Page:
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What is a technical drawing?

A technical drawing, which is also called a computer aided design (or CAD), tech pack, spec sheet or line sheet, is a type of blueprint that’s used in the fashion industry by factories and pattern cutters. These blueprints show the garment’s shape laying flat and without any stylizing or artistic details. It includes important information like the type of stitch used and aspects of its shape like any trims, fastenings, darts or tucks. The CAD will usually only show the front and back of the garment, however sometimes the internal view is also necessary. For example, if the garment is a ski jacket, the blueprint will have to also show the positioning of internal pockets and so on.


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What about illustrations and sketches?

Blueprints actually have many advantages over using a photo or sketch. First, because they would usually show how the garment looks on a model this can cause confusion about the real proportions the garment should have, and distort aspects like its height and width ratio. Another reason is that there just needs to be a higher level of detail in order to construct the garment well. Every stitch, seam, rivet, dart, etc needs to be clearly marked. The technical drawing is able to show the garment in its “flat” state, which is also how the factory will build it. This is crucial to allowing the factory to measure the garment’s proportions correctly, since the drawing will match the garment that the factory is actually looking at.


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Having this technical drawing, as well as the tech pack, allows the factory to have an instruction manual they can use to create samples and quote a price for you.


Ideally you should provide the factory with two versions of the drawing, one in colour and one in black and white. Having the colour version will be useful for the production process if the garment has multiple colors. But the black and white version is crucial for the factory to be able to see construction details like the stitching, without being distracted by the color. Especially with dark-colored material that can make it harder to see important details. The black and white version is used with the measurements included in the tech pack. Using arrows on the black and white drawing will indicate where the factory should measure.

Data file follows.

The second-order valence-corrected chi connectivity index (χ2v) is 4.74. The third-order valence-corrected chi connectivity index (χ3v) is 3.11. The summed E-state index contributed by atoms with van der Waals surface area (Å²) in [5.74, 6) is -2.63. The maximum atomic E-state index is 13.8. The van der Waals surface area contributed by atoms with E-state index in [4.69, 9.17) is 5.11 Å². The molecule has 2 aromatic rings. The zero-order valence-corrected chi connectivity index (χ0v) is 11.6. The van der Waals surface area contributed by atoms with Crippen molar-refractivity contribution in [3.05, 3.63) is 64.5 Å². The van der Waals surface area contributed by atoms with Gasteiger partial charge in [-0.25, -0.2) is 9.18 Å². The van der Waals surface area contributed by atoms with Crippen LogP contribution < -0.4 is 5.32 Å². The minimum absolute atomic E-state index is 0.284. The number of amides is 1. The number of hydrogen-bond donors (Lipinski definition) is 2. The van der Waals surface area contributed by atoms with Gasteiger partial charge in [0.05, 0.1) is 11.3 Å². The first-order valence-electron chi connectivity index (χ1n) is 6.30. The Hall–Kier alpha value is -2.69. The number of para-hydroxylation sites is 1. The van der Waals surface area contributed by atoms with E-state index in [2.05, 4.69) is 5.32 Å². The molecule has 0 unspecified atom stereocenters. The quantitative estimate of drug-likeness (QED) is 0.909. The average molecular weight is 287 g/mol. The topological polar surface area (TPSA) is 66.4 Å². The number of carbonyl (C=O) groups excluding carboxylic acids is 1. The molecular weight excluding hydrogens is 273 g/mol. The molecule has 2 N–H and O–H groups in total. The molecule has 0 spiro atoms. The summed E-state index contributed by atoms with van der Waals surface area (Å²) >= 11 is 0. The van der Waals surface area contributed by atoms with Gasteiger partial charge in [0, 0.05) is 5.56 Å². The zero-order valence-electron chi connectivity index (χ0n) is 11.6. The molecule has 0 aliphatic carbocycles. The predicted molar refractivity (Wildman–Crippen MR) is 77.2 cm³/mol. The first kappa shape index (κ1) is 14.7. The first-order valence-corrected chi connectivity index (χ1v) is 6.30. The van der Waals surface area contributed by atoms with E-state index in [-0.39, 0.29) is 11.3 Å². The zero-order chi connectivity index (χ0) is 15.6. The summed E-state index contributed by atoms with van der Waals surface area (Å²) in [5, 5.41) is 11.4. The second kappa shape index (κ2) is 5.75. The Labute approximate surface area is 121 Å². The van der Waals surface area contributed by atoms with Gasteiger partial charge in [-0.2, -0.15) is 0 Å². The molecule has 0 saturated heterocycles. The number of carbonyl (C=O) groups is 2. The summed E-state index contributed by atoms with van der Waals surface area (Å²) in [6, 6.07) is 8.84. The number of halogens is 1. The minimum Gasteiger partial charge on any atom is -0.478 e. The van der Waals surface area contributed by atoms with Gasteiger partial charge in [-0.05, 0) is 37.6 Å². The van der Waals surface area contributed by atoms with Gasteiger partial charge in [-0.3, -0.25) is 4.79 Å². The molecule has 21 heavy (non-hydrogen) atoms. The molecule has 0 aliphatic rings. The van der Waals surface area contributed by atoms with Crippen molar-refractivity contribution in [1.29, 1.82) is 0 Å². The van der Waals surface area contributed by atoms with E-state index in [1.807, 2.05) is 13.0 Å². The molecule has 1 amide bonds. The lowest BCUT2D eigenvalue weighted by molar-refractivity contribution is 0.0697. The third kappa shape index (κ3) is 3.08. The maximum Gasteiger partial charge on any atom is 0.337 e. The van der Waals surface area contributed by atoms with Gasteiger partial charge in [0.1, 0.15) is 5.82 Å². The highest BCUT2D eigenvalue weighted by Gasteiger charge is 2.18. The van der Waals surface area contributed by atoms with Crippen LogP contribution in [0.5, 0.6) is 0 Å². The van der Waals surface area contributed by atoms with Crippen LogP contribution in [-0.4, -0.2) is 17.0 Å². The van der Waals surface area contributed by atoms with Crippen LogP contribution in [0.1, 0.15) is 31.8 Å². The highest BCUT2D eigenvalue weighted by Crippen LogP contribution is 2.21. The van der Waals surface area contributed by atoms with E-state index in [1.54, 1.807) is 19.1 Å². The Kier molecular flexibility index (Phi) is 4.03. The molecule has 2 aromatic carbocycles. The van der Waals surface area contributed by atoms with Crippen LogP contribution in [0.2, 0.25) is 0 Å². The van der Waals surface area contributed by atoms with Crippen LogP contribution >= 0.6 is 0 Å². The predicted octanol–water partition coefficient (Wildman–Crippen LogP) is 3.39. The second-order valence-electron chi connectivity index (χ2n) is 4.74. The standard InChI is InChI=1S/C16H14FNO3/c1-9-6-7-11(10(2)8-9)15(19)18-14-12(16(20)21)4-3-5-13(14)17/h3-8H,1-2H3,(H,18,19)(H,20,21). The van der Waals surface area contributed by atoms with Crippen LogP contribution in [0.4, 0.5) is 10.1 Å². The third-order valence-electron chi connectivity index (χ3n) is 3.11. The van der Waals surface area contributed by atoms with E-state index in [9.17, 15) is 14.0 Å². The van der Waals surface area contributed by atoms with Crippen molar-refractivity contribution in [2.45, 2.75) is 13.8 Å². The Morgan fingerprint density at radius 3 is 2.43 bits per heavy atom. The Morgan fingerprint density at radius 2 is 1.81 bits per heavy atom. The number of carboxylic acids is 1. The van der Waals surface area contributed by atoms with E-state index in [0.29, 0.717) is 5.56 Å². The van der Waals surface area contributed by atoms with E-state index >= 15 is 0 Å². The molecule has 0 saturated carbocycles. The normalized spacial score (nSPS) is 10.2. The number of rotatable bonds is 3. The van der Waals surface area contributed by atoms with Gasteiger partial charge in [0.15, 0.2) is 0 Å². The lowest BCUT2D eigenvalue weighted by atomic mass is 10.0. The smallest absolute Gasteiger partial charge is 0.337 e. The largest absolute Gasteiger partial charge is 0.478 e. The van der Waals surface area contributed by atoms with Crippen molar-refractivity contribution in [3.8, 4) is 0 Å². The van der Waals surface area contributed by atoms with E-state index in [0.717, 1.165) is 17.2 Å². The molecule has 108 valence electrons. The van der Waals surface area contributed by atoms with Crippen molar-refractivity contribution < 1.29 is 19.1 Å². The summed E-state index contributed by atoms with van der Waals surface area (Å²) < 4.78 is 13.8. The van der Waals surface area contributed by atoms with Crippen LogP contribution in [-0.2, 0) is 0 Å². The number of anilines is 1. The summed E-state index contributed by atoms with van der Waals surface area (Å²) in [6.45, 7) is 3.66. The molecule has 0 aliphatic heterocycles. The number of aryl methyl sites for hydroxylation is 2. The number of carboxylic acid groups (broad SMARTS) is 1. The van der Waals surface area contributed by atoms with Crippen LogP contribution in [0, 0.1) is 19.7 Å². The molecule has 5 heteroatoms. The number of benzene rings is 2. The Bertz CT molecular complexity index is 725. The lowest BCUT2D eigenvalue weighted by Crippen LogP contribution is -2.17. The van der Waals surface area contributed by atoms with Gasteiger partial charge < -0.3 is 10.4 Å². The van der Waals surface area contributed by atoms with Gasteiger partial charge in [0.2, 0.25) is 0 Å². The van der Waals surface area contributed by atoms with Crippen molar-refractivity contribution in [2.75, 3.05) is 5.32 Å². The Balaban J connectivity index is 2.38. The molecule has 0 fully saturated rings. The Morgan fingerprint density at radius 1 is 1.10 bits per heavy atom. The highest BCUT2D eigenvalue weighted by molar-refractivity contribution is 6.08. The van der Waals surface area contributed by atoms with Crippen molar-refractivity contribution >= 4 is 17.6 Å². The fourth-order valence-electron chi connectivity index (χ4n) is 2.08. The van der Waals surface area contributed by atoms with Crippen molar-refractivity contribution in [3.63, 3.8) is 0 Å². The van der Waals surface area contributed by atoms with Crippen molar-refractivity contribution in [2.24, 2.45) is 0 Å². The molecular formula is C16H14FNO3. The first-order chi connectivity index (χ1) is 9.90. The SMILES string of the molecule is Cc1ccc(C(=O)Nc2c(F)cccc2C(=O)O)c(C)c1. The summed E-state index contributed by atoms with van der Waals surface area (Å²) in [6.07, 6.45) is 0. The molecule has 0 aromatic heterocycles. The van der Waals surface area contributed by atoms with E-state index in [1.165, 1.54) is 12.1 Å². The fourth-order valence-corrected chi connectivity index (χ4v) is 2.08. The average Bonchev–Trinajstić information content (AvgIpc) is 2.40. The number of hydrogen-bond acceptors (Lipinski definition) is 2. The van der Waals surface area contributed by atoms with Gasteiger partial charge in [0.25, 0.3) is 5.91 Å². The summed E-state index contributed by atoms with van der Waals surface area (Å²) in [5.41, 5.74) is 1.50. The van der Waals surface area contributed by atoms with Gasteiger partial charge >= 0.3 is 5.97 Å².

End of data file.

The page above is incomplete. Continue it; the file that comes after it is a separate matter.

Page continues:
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A technical drawing can seem simple at first but every detail of the construction is carefully shown. For example, how should the edge of the garment be finished? Options can include being left raw, a cover stitch, a single needle stitch, lined, bound, or faced? Every opening (such as the hem, cutout, neckline etc) has to be indicated, as will the technique for the style and fabric. The drawings can seem simple but there is an infinite number of decisions involved that have to be considered. The variations for different finishes that need to be considered will extend to whether the garment needs a zipper, are darts used for shaping, if the seams are adequate or will make the garment become too bulky, etc.

This little explainer gives you an overview of how much effort and detail is included in every technical drawing. But you’re very welcome to reach out with any questions that I’ll be happy to answer. Let me know if you’re interested in taking these first steps for constructing your designs or want to learn more about my services!

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